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    "If you've been injured through no fault of your own you could be entitled to compensation. If you're unsure if you could claim, I recommend you call Accident Advice Helpline."

    Esther Rantzen

    Can I claim as a postman bitten by a dog?

    Can I claim as a postman bitten by a dog?

    Jack Russell, Labrador, Chihuahua, Rottweiler – chances are that if you’re a postie, you have encountered most breeds of dogs at some point or another during your deliveries. Seeing postmen attacked by dogs may seem like the stuff of comedy sketches or amusing videos online, but it is actually a more common problem than you might think. If you are a postman bitten by a dog, you could sustain serious injuries, not to mention the psychological trauma of being attacked by man’s best friend. If this has happened to you then you may be able to make a personal injury claim, provided it has been three years or less since you were attacked. It will all depend on the circumstances behind your accident and whether or not it is possible to prove that the dog owner was negligent.

    What are the chances of you being bitten by a dog at work?

    Dog attacks on postal workers are actually not as uncommon as you might think – in fact over 3,000 postal workers are attacked every year. New legislation which came into force in 2014 now means that dog owners can be prosecuted if their dog attacks another person either on their property or in a public place, with up to five years jail time if their dog injures somebody, and up to 14 years in jail if the person is killed. It’s not just postal workers who are at risk either – the CWU estimates that around 400 telecoms engineers are attacked by dogs whilst carrying out their jobs each year.

    The Communication Workers Union (CWU) put into place their Bite Back Campaign in 2007, which aims to reduce the risk of dog attacks for postal workers. According to their statistics, between 2007 and 2013, 26,000 postal workers were attacked by dogs and injured, with two suffering such serious injuries that they almost died.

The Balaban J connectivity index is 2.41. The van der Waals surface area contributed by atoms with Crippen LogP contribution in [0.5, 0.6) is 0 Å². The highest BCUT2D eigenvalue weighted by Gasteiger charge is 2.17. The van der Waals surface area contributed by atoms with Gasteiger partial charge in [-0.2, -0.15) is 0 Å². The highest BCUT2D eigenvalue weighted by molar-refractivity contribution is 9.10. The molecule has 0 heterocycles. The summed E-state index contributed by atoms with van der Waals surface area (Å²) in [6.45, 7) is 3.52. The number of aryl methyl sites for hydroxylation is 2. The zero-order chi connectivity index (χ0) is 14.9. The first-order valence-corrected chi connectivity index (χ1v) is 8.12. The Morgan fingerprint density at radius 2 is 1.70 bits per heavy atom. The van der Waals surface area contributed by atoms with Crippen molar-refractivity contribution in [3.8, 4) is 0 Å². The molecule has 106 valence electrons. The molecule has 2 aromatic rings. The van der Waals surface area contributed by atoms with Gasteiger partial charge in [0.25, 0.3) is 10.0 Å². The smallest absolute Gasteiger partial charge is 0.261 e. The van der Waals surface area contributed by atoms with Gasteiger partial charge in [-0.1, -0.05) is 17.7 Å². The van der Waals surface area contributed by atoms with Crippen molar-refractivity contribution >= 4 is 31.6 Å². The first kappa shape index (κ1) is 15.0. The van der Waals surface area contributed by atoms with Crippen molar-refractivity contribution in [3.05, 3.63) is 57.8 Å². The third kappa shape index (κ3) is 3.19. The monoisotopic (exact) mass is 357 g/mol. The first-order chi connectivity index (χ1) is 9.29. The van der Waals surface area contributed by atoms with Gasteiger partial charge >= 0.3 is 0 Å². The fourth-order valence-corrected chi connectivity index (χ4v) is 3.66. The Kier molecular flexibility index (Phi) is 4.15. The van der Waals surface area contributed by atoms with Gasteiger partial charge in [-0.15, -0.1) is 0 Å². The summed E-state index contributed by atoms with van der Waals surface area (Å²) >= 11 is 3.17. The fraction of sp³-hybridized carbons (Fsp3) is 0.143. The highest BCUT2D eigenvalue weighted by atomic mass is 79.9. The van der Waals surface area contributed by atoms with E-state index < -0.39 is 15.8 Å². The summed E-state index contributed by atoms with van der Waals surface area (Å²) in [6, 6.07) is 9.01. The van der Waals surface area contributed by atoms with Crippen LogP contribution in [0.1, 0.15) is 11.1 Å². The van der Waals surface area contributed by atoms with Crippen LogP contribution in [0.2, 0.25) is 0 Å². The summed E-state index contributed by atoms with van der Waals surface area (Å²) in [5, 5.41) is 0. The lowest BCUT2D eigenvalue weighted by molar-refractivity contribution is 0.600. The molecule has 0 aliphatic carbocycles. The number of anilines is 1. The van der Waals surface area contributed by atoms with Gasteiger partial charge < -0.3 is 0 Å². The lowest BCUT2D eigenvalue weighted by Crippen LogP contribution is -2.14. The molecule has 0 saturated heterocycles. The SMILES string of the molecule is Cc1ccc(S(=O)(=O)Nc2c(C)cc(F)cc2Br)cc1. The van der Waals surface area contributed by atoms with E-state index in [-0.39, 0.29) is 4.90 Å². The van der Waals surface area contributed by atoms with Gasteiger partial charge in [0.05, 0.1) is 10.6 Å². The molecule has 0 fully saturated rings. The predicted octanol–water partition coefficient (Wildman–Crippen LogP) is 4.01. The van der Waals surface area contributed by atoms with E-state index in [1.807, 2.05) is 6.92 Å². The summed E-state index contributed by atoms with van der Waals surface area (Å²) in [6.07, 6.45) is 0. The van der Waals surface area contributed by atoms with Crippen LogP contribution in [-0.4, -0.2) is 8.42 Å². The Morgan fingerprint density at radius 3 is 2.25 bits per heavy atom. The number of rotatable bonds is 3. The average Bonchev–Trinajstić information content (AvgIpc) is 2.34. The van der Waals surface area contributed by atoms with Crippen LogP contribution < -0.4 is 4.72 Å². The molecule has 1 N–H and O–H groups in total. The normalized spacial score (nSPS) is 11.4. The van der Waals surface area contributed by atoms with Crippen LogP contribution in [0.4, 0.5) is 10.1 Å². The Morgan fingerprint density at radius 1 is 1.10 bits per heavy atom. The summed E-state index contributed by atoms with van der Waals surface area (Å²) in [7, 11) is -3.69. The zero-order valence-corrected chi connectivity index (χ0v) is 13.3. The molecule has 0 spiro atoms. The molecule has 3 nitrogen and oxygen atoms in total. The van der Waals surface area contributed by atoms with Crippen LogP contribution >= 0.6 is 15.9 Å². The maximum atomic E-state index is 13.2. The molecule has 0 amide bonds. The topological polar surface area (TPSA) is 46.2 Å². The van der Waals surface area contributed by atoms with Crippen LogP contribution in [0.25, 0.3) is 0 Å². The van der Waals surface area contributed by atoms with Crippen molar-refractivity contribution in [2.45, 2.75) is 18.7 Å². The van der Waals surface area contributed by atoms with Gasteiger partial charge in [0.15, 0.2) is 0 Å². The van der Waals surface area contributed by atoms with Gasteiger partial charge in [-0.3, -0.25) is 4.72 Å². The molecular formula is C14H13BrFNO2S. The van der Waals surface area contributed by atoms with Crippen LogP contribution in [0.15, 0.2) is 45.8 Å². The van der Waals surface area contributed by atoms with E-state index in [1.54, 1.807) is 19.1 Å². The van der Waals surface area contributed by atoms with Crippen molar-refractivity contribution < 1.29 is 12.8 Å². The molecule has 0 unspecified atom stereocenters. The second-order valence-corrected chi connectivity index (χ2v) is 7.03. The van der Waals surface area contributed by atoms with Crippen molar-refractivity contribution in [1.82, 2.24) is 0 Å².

Postal workers in Austria may be able to breathe a sigh of relief though, as a local pet food supplier decided to contribute tons of dog snacks to be given to postal workers to ‘bribe’ dogs and prevent attacks (with the consent of the owners, of course). This action was put into place after 47 dog attacks were reported in 2014.

    Dog bite injuries and treatment

    If you are a postman bitten by a dog then you may have sustained serious injuries or minor injuries after being attacked. To some extent the severity of the bite can depend on the size and breed of the dog. A dog bite can damage tendons, muscles or bones if it is deep enough and the main risk is the risk of infection. If you have been bitten on the face, you may need sutures to reduce the risk of scarring, although sutures can increase the risk of infection. You may also need to have a rabies vaccine if the health of the dog that bit you is unknown, and you should ensure that your tetanus vaccination is up to date. There’s no real need to lose sleep worrying about rabies though, as the last reported case of rabies in the UK was in 2012, after a patient was originally bitten by a dog in India. In the case of extremely deep wounds, surgery may be needed, and you may need antibiotics if you are at risk of infection.